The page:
For the first time since 2002, the men’s final at Wimbledon will not feature at least one of the three players who have dominated the greatest era in the history of men’s tennis. instead, without Novak Djokovic, Roger Federer and Rafael Nadal, opportunity knocks for Andy Murray and Milos Raonic in Sunday’s showdown.

For Murray, it is a chance to further his own legacy and add weight to the argument that this era has been about a “Big Four” rather than a “Big Three.” With a 2-8 record in Grand Slam finals, Sunday will be the first time that it won’t be either Djokovic or Federer on the other side of the net. For the first time he will be the favorite.

Djokovic, who has beaten Murray in the final of both previous Grand Slams in 2016, suffered a shock third-round exit at the hands of Sam Querrey. And it was then Raonic who quashed the prospect of an expected final showdown between Federer and Murray.

Over the course of five sets in the semifinal, the 25-year-old blossomed from potential Grand Slam contender to a genuine force to oust the 17-time Grand Slam champion. With Djokovic and Murray aged 29, Nadal 30 and Federer 34, Raonic can now put himself at the forefront of the next generation that has so far failed to dislodge the “Big Four.”

For Raonic this moment has taken time to arrive. Two years ago he was brushed aside in the semifinals at Wimbledon by Federer and then was hampered by injury for much of 2015. But this year has seen a keen improvement.

At the Australian Open he took Murray to five sets in the semifinals, suggesting he was getting ever closer to the big breakthrough he has long craved. He showed his growing quality on grass, too, reaching the final of the pre-Wimbledon tune-up event at Queen’s Club when he again pushed Murray the distance before ultimately coming out second best.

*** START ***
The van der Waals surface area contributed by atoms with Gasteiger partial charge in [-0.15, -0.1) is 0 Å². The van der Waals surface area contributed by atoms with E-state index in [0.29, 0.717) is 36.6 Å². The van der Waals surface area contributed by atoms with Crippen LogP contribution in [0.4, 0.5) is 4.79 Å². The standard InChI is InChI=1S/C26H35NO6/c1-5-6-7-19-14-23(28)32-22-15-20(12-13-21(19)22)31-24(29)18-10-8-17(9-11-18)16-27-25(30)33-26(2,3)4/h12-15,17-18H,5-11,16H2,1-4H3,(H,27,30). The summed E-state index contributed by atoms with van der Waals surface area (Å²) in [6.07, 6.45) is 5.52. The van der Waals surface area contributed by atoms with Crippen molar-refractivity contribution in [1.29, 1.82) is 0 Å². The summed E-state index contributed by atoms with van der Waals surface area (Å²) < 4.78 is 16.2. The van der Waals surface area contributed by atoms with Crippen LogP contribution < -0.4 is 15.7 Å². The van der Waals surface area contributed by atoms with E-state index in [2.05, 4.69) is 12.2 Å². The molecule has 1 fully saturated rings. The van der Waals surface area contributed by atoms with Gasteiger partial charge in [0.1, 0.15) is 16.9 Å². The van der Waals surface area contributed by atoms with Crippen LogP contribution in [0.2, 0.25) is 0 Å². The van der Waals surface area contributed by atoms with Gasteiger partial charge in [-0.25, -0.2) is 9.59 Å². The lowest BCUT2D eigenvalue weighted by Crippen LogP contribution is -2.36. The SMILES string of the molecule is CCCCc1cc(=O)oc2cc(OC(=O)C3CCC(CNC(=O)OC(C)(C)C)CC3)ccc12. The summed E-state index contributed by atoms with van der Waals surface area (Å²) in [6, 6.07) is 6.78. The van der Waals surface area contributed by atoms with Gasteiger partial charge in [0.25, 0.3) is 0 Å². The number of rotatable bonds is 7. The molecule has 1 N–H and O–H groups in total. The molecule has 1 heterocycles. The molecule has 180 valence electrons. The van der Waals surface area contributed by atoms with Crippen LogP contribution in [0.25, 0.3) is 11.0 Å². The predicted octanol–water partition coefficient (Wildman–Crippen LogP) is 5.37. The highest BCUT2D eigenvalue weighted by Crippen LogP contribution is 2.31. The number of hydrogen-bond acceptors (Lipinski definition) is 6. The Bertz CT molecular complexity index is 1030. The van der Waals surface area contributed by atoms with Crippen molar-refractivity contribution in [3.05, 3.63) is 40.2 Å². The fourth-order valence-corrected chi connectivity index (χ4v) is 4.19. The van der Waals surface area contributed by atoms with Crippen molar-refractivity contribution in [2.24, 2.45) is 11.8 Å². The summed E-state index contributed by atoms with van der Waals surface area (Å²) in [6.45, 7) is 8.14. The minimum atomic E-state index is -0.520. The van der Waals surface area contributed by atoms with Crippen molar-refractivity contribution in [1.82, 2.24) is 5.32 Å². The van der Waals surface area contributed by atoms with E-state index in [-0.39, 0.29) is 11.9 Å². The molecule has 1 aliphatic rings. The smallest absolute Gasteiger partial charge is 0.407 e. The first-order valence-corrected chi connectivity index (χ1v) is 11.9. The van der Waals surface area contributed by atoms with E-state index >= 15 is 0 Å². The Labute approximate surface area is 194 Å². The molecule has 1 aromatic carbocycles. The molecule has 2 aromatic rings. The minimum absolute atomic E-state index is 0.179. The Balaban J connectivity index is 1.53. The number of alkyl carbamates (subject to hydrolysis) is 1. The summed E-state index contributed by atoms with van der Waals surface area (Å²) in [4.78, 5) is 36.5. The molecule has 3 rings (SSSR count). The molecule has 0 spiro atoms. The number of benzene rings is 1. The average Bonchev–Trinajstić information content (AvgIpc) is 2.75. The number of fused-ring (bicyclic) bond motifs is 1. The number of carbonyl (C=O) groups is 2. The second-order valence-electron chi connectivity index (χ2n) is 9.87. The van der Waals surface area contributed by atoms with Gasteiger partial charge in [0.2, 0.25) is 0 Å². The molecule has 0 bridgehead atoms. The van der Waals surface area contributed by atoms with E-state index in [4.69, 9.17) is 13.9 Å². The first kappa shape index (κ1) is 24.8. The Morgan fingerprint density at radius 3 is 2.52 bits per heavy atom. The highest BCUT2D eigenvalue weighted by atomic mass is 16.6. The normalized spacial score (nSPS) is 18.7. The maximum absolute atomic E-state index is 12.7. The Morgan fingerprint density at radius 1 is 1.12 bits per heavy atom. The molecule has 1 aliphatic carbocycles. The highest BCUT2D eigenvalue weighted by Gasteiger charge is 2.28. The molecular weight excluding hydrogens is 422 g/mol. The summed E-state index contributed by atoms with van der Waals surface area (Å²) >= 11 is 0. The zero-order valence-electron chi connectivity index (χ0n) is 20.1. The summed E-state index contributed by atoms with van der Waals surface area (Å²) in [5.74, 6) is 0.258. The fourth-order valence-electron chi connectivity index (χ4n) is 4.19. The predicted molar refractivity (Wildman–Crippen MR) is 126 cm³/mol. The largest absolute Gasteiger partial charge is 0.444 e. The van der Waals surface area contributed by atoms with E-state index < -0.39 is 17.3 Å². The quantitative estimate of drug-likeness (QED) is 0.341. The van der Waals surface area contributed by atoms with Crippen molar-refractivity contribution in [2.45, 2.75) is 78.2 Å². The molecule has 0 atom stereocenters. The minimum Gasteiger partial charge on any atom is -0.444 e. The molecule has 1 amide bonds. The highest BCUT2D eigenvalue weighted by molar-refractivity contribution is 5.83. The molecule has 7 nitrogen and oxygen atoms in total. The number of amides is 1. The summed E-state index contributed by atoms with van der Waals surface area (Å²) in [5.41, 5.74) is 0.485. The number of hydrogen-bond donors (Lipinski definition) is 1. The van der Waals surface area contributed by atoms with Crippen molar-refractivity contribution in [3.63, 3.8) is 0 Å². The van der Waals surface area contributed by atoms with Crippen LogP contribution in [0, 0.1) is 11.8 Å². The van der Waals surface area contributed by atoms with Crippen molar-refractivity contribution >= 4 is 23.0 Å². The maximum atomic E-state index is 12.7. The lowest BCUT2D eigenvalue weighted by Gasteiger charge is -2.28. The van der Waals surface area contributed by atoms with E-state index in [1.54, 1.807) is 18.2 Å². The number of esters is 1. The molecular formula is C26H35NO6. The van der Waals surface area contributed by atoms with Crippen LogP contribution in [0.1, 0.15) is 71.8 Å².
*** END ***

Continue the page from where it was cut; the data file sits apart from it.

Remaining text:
But just as Raonic learned from his two previous semifinal losses to get the job done at the third time of asking, he is now eyeing similar progression against Murray in 2016.

“He does a lot of things well,” Raonic said of Murray after his win over Federer. “I think the biggest challenge for me, which I felt is the thing I want to repeat itself the least from Queen’s is I got sucked into his game, I didn't play on my terms and thats going to be the most important thing for me.

“He tries to get you doing a lot of different things, he tries to throw you off. he’ll give you some slower balls, some harder balls, all these kind of things. My goal is to keep him away form that and play it on my terms, to be aggressive and not hesitate.”

Many have been eager to attribute his run to the final at the All England Club to bringing on three-time Wimbledon champion John McEnroe as a coaching consultant for the grass-court season. And Raonic, who has become the first Canadian man to reach a Grand Slam final, has no problem if McEnroe gets a large helping of credit if he comes out on top on Centre Court on Sunday.

“At the end of the day, I get to win Wimbledon, so who cares?” he said with a smile.

If Murray ends up victorious, another coach is also certain to be receiving a lot of praise. It was under Ivan Lendl, a man who won eight Grand Slam titles but lost another 11 finals, that Murray won his only two Grand Slam titles, including ending Britain’s 77-year wait for a male Wimbledon champion in 2013.

After a painful split two years ago, the pair reunited last month and the results have been immediate. After winning Queen’s, Murray has been almost faultless at Wimbledon, dropping just two sets en route to the final, both when allowing Jo-Wilfried Tsonga back into their quarterfinal before displaying great resolve to slam the door and claim victory. In the semifinals, the second seed suffered no complications in a straight-sets win over Tomas Berdych.

Murray is happy to cite the influence of Lendl, although while sharing the praise around his camp, which was led by Jamie Delgado after the departure of Amelie Mauresmo earlier this year.

“I don’t think its a coincidence [that reaching the final has come after the return of Lendl],” Murray said. “I obviously had the best years of my career with him. But there are other people that go into it as well. The rest of the team that’s working with me has helped get me into this position. There are no guarantees that i win on Sunday, obviously, but I wanted to work with Ivan again to try and help me to win these events, that’s the goal.”

Match Time: 9 a.m. EDT

TV Channel: ESPN

Live Stream: Watch ESPN